• Adeel

    pro shia seriously?? even though I do too believe that the author’s comments are a little extreme and very biased. But accusing him of being pro shia highlights the fault in your line of reasoning as well. Have you actually looked at the author’s name? why on earth would he be pro shia?Recommend

  • Rex Minor

    It is already somewhat evident that Trump has given his full support for
    this to happen — and that Trump’s sword-dancing meeting with Saudi
    Arabia earlier this year set the scene for something far more sinister
    than we could have ever predicted.

    Saudi Arabia does not require American support for its posture in foreign sphere, on the contrary Donald Trump though known for his narcismic ego is also a student of kabbala and fully aware of varied powerful forces in the world which took him to Saudi Arabia, and participate in saudi powerful sword dancing. This was then followed by his visit to the emerging world super power. I will not dispute authors prognosis for sinister times in the middle east though for various other factors.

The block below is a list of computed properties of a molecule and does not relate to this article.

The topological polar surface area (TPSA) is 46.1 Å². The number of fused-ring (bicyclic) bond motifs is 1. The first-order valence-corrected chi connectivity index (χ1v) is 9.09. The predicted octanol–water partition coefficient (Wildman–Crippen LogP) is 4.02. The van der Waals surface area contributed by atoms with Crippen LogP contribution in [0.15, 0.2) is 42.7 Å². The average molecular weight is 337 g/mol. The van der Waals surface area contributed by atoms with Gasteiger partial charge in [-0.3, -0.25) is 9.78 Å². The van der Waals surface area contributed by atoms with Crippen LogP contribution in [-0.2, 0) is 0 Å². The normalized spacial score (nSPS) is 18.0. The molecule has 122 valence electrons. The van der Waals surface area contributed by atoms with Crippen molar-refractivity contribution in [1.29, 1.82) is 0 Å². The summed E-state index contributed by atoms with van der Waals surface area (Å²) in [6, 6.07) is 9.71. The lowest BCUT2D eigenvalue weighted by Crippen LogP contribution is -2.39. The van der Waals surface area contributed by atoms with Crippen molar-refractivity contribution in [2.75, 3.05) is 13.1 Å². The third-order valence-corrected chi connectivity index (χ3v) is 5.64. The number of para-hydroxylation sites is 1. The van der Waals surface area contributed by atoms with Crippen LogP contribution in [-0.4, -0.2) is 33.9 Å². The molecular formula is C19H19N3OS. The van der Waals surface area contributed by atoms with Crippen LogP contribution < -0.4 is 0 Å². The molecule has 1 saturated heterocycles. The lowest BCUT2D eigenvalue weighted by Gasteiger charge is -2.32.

Rex MinorRecommend

  • Hamidullah.

    In Germany, Switzerland and Austria, no Saudi financed mosques are allowed.
    As of two years ago. These Saudi mosques were spreading radical Khawariji
    Islam. They still do, in other countries.
    Only a fool would compare Vatican’s church building with Saudis mosques.
    KAS, an ultra conservative nation, where women cannot leave their homes
    unless accompanied by a male family member. Compared to a modern, fast
    becoming a progressive, Vatican.Recommend

  • Ahmad Rafiq